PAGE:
• BIM for Existing Federal Facilities Cached Data – More Details Data is sometimes cached on the Server or on a Client Machine to improve performance. This is done because some queries and reports required extensive joins and are slow performing. These record sets can be cached, and retrieved by the user when required. Some graphic data (such as maps, floor plans, equipment location) are slow to process on-the-fly. In these cases, pre-processed map tiles and floor plans are run via nightly processes and stored on the web server. The files can then be quickly retrieved by the user when needed. Data can be cached on the client machine in order to greatly improve performance and enhance the user’s experience. For example, for very large and detailed drawings, the file would be cached on the client machine during the first data request. Then as the user zooms and pans the drawing, or clicks on graphic symbols for attribution, the application no longer sends a request back and forth to the server, but accesses the graphics stored on the client’s local machine. Another example of caching data on the client machine is for large arrays of list data. If the user selected a floor plan with hundreds of occupants and equipment, the data about all the room information would be cached on the local machine. As the user selected rooms or equipment on their web page, the data would immediately appear since the data is being retrieved from the users own machine, and requests are not being sent over the network. This list data may come from multiple data sources, but the stored list data would be generated as a single array with all the data already correlated. For example, occupant data could be retrieved from a personnel database and equipment data could be retrieved from an asset database. The data, persons and equipment, are both physically located in the same room and building. The data set lists would be blended and correlated in a single array in memory on the client machine. The results are an extremely fast return of information and an enjoyable experience for the user. Reliability Not only is performance enhanced by caching data, but reliability is also greatly improved. If the network connection fails while operating the web portal, all is not lost. The user still maintains much functionality since much of the data is already cached on their local machine. All of these background processes are not apparent to the user. The user simple selects a pull down menu , button, hyperlink, or graphic element, and the data is retrieved and displayed. Post Processing Post processing some data into various formats is used to improve performance. Processing data into XML format (Extensible Markup Language) is the preferred type of data transfer. XML is a textual data protocol. Currently, it is the standard for web application data transfer. XML files are usually very small, and it is easy to perform post processing of data into an XML file via a text scripting language such a PERL. Graphic and map files are often post processed into XML format types such as SVG (Scalable Vector Graphics), GML (Geography Markup Language), KML (Keyhole Markup Language), etc.Ecobuild America, National Institute of Building Sciences Page 24 of 32 December 2010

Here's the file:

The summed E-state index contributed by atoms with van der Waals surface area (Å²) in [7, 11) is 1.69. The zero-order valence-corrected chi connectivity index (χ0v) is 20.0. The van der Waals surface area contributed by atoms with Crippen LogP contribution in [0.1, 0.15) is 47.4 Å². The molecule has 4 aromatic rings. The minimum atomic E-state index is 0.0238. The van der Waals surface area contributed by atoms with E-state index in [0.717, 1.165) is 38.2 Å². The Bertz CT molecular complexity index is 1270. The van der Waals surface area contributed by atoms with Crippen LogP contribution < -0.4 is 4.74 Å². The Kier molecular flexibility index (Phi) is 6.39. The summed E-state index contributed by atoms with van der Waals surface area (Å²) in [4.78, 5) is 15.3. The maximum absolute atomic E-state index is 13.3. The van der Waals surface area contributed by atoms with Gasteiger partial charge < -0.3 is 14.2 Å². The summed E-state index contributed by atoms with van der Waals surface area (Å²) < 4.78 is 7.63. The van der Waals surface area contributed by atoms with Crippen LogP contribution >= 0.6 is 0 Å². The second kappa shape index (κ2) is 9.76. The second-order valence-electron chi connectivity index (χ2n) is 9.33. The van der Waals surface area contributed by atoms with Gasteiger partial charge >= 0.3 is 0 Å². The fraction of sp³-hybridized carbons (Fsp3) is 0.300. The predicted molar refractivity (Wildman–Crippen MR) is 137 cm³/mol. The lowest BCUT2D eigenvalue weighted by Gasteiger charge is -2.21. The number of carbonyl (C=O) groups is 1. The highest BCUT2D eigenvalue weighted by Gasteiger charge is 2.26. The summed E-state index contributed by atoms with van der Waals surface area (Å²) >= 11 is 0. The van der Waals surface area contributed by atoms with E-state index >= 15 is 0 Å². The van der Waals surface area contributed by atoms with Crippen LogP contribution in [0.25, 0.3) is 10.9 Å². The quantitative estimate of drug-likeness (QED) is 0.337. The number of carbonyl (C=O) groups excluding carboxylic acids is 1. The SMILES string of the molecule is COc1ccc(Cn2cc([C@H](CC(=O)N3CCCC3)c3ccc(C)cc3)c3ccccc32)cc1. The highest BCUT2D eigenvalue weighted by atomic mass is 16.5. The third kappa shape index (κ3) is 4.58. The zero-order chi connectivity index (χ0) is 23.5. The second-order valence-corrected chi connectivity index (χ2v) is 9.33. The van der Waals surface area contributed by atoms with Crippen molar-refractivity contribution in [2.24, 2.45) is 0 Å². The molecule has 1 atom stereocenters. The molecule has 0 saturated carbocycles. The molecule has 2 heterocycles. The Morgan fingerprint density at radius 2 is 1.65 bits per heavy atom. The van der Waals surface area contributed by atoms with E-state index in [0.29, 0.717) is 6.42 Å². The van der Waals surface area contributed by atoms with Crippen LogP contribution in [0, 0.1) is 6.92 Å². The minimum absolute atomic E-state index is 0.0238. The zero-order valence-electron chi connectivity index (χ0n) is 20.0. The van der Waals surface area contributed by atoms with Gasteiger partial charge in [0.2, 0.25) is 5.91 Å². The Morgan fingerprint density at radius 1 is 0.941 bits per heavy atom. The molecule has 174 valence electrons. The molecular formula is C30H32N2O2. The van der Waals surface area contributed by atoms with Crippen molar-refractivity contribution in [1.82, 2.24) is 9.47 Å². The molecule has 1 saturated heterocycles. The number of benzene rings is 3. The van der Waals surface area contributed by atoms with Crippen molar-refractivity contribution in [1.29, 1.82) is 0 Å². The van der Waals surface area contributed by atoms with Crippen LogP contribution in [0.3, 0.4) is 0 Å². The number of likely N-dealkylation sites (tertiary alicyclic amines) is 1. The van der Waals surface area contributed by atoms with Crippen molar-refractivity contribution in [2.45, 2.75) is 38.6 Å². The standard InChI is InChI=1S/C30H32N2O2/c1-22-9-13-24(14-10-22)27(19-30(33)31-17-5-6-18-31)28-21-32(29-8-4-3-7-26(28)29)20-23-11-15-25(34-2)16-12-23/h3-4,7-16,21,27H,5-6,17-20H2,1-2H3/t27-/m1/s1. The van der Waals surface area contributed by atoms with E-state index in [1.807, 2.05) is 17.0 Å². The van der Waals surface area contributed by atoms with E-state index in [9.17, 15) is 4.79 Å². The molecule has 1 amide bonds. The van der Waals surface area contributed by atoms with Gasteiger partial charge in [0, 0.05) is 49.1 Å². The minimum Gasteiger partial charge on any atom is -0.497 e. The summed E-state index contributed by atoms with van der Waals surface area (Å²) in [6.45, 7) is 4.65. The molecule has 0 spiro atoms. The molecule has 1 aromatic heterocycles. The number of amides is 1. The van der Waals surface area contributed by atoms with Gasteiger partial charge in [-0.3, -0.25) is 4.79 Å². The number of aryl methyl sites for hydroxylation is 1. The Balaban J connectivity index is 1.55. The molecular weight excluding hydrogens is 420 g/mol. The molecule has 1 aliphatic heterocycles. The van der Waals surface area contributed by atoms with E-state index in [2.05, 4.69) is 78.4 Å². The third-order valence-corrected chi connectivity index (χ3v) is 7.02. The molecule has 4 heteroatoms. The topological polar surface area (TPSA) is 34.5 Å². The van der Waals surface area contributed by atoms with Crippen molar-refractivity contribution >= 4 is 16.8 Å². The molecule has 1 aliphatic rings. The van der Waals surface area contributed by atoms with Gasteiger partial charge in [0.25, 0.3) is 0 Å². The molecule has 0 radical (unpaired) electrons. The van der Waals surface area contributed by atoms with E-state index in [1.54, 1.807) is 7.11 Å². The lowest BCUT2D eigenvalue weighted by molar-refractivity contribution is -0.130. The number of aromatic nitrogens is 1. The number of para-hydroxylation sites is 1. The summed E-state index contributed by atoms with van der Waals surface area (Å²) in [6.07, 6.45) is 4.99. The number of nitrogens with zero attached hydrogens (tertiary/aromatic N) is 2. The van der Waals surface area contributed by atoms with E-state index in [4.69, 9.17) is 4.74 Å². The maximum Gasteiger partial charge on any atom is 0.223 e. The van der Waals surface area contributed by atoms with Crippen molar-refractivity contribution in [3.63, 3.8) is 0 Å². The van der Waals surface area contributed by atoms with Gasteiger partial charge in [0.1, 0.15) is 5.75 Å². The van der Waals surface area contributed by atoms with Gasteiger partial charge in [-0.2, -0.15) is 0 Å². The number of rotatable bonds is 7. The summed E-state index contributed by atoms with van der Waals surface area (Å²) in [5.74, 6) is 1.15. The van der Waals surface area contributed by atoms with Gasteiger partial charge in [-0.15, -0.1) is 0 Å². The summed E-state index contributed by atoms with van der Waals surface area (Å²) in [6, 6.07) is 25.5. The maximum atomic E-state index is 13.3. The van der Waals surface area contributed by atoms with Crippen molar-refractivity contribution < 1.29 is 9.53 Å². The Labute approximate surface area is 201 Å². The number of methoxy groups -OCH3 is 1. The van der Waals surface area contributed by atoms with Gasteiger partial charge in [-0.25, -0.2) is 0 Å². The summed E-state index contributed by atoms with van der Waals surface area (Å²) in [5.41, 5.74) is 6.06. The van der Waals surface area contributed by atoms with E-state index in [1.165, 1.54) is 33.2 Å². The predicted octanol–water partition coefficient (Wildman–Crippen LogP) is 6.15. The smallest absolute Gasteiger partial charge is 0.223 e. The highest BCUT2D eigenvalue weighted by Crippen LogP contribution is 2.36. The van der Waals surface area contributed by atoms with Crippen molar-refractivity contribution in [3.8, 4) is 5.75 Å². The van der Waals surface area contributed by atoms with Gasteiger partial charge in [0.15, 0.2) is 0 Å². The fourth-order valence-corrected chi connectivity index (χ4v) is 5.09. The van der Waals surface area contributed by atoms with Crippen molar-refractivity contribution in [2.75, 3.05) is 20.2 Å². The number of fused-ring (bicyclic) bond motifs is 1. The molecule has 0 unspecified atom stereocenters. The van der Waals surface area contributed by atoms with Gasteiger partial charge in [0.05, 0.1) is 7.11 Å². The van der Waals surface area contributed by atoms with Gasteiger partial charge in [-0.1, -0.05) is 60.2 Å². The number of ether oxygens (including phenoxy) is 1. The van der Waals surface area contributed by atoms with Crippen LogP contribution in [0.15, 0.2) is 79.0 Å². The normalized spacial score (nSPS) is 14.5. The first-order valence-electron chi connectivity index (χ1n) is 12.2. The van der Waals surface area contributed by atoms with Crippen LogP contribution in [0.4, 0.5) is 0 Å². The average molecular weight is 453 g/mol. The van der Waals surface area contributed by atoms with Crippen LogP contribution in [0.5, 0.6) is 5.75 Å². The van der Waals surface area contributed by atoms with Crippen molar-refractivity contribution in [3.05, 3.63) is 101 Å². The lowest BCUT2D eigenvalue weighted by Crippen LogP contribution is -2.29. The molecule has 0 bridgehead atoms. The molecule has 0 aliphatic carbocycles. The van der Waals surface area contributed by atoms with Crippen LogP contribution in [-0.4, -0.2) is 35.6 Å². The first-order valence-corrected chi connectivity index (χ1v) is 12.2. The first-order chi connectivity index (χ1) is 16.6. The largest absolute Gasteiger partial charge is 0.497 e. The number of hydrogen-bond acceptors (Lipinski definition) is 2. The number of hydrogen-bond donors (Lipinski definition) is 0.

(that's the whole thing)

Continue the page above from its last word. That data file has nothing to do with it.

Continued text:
• BIM for Existing Federal Facilities SQL On-The-Fly SQL on-the-fly is an integration method used to correlate data from two or more databases that have related data values, but are in completely separate database systems or networks. Each database is queried separately and data sets are returned to the Server. These data set arrays are then manipulated and blended together via scripting code. A new array of data values are collected, correlated, relayed, and displayed on the Portal in various formats. Processing the data arrays and values can be performed on the Sever or the Client Machine, or a combination of both. SQL on-the- fly methods occur as the user requests data. Where possible, this method is used instead of Data Warehousing, since data warehousing has associated maintenance overhead. Data Warehousing If SQL on-the-fly or other integration methods cannot achieve integration, then sometimes Data Warehousing can solve the problem. The basic concept of Data Warehousing is to retrieve, analyze, extract, transform, load, and store data from numerous data sources. It is a repository of data. For example, data may be contained in various spreadsheets and in various formats. Processes and algorithms can be developed that extract the data from the spreadsheets, and populate a well structured relational database in a Data Warehouse. Then data can be simply queried from the Data Warehouse using conventional SQL statements, and displayed on the Portal. Benefits and Analysis of Methodology Benefits The benefits of implementing this methodology to data integration and BIM are multifold. This approach will assist facility managers and stakeholders in the following areas:  Allow for report generation in a timelier dynamic schedule  Decrease manpower loading required to generate reports, allowing for time to be spent on maintaining better data management  Quicker response to data calls, therefore giving engineers and other users much more time to attend to other issues  Improve quality of reports generated  Assist in making better decisions.  Open access to correlated data sources to wider user base without the need for specialized software or knowledge  Ensures that reliable, authoritative data is readily available for meaningful analysis while minimizing the redundancy in both information and processes  Production of a detailed data model of all data accessed and used by stakeholders improves visibility and accountability for data  Leverages existing standard systems and applications and eliminates the need for additional software or licensing implications o No licenses or special software needed on the server or client desktopsEcobuild America, National Institute of Building Sciences Page 25 of 32 December 2010